Moreover, even sites like Cellar Tracker become just noise as the massive amount of reviews eventually reaches a statistical average of points—especially true with affordable wines because more people are able to review them. In turn, people who buy expensive wines typically rate the wines with higher scores, to justify the expense. It’s human nature. (Big wine publications especially do this, as they categorize wines into pricing tiers for review, and we all know price has nothing to do with quality or enjoyment.)
How do you work with retailers and wholesalers who’d love to have 90-plus scores for Hedges wines so they could use that information to sell them?
We don’t. And we’ve forced them to think differently about our wines. Any score we are given is immediately dismissed by us in our Trade Dispatch. Imagine, we can actually sell wines with no score, meaning we get to talk about the beauty of vintage variation, about how we believe every bottling is not better than the last, but just simply different. That creates true intellectual discussions. Hedges is not worried about being famous, or being “Rock Stars,” because we came into this business in 1987 with a conservative, non-Hollywood agenda. Our real agenda is based on geography, on terroir, and that will outlive us all. Life’s too short to approach the wine business with short-term pop marketing.
Since Hedges specifically called out Harvey Steiman of Wine Spectator, I wrote to Steiman to give him the opportunity to respond. Here's what he had to say:
Mr. Hedges is incorrect in his assertions about my review of his wine. At Wine Spectator every review in New Releases is the result of a blind tasting. We believe that blind tasting insulates our judgments from any bias that might result from knowing producer or price. It’s the fairest and most objective way to allow every wine to show its true character. Our methodology and the principles behind it are fully explained on our Web site here. (Tasting notes always indicate those few wines reviewed non-blind.)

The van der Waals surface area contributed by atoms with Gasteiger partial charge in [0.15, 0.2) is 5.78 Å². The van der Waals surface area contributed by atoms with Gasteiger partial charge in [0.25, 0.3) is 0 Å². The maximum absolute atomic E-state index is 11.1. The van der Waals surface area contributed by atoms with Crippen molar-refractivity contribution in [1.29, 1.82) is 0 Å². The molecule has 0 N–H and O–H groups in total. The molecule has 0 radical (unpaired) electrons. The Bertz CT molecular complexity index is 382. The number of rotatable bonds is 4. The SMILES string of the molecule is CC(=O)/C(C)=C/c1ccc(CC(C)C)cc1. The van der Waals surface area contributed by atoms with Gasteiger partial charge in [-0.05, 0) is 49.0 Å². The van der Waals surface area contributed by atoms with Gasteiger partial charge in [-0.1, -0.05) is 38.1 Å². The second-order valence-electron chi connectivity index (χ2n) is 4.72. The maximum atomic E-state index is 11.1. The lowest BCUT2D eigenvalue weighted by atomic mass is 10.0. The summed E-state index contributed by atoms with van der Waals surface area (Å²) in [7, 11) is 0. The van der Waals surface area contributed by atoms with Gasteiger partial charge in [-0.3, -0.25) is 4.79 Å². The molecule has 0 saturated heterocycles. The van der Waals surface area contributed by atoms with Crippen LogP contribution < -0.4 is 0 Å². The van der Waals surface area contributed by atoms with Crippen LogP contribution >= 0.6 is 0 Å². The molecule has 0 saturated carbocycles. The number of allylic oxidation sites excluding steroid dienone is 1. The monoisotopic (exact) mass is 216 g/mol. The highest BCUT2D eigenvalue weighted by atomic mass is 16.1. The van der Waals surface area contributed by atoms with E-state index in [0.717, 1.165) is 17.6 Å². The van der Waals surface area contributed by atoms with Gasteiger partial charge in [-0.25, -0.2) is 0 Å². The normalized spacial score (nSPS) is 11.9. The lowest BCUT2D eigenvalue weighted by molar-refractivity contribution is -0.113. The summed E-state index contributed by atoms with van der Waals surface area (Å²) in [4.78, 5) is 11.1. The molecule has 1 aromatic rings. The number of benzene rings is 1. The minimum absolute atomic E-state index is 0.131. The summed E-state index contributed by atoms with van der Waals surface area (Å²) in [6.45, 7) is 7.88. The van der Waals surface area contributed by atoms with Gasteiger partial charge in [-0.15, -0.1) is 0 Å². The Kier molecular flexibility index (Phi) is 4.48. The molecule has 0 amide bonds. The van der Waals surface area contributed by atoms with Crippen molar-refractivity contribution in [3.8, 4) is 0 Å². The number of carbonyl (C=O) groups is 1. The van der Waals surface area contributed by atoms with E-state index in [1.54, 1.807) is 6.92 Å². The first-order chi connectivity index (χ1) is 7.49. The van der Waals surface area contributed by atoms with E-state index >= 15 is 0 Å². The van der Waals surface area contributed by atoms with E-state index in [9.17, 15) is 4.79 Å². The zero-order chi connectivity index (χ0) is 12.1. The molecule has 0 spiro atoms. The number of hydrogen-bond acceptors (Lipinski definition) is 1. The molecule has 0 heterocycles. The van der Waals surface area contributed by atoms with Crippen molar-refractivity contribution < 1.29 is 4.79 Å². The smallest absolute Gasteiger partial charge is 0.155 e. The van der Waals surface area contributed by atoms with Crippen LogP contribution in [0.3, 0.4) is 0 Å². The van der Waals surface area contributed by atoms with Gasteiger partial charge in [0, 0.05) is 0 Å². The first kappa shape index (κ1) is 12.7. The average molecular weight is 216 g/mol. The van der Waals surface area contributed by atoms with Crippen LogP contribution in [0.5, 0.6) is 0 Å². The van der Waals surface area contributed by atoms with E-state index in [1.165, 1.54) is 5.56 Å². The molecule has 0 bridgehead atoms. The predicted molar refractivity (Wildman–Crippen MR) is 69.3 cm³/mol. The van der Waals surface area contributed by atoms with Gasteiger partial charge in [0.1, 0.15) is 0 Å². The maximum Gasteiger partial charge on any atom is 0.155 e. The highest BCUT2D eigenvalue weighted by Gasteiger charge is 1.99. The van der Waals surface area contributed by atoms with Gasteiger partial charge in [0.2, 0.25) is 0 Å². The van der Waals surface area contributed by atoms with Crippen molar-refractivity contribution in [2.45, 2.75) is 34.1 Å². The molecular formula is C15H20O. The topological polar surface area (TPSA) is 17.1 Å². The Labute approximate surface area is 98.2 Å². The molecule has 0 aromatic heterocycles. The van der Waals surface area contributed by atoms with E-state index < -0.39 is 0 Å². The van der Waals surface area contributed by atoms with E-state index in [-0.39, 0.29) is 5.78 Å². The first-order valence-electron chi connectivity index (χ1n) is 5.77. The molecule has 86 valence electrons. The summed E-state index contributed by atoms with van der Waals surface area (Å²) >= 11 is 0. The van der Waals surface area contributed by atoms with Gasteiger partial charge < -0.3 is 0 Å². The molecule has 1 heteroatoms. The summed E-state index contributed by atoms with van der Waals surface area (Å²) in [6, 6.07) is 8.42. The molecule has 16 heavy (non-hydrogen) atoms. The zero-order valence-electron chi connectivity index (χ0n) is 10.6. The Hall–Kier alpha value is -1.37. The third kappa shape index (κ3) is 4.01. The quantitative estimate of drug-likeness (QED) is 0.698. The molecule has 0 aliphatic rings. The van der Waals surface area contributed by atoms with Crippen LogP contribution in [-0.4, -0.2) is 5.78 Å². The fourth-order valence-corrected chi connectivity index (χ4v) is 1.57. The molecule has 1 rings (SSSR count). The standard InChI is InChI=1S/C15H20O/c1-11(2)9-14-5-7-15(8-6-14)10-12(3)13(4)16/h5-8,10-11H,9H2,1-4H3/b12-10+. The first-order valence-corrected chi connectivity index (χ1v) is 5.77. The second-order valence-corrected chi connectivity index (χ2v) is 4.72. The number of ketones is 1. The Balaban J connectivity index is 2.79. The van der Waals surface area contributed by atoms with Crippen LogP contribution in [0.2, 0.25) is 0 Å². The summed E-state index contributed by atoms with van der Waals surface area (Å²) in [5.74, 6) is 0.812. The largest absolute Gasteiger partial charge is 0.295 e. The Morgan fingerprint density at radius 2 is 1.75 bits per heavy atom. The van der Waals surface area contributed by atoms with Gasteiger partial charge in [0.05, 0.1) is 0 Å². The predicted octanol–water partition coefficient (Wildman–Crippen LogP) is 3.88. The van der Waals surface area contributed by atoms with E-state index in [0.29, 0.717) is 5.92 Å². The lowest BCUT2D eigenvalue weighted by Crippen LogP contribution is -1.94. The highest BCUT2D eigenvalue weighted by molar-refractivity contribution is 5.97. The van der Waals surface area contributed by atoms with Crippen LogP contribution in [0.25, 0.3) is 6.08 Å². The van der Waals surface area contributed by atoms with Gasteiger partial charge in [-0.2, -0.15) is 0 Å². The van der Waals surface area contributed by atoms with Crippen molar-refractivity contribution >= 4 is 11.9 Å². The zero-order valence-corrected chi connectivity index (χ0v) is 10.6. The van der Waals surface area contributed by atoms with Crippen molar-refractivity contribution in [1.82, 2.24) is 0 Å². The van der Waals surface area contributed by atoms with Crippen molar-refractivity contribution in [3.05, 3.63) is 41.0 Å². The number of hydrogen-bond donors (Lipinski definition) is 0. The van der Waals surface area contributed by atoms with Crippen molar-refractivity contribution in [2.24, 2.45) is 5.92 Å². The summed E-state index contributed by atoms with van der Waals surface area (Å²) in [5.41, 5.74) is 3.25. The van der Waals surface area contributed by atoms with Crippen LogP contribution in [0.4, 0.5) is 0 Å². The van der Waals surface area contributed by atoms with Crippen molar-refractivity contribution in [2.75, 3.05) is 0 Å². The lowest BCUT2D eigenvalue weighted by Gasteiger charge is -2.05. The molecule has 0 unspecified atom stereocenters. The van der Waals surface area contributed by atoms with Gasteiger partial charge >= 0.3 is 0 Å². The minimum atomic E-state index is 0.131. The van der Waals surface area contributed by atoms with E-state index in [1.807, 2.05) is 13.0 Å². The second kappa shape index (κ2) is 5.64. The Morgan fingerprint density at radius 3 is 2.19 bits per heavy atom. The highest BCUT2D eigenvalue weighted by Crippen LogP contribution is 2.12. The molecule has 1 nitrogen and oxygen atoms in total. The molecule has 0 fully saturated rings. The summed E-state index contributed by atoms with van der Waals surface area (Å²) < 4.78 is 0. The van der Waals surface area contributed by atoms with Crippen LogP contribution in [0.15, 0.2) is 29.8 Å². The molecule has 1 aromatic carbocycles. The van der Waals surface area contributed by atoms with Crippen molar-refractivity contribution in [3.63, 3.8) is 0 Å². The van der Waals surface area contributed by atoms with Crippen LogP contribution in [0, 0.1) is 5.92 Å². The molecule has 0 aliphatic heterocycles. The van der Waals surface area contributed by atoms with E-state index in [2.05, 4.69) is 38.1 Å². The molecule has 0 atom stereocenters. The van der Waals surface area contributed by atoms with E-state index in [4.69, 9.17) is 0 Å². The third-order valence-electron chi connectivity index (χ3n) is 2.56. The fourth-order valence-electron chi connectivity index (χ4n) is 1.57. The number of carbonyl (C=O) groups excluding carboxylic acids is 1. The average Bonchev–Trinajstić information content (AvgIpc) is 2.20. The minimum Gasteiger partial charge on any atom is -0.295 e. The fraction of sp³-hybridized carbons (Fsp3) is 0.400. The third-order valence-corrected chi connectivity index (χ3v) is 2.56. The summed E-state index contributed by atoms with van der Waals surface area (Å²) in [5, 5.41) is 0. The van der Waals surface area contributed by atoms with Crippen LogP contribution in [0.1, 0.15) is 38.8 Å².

Mr. Hedges is also incorrect in asserting that I have a negative attitude towards his winery. In fact, I consider Hedges an important Washington winery. Among the dozens of wines from Hedges I have reviewed, scores consistently fall in the “Very Good” range (85-89 points) and a number in the “Outstanding” range (90 points or higher).
Our goal is to review the wines that are of most interest to our readers. Like Hedges some producers decline to submit wines for review, and so we frequently purchase them. However, bottles we purchase, having been through the commercial shipping and distribution system, may not be in as good condition as those that come directly from the winery. I tried to make that point in my Twitter response.
Consumers use their own judgments about whether or not to purchase a wine. Their past experiences, recommendations from friends, retailers or sommeliers, and reviews from critics may all come into play. Wine Spectator’s more than 3 million readers (according to independent research) find credibility and helpful advice in our reviews—which always contain a detailed tasting note and a score that reflects a quality judgment.
The interchange between Hedges and Steiman raises fundamental questions about how professionals taste and evaluate wine, and how consumers respond to the judgments. Is Hedges correct in asserting that blind tasting removes necessary and valuable context? Or does it, as Steiman claims, “insulate our judgments?” Where do you stand, with Hedges or Steiman? Let us know in the comments.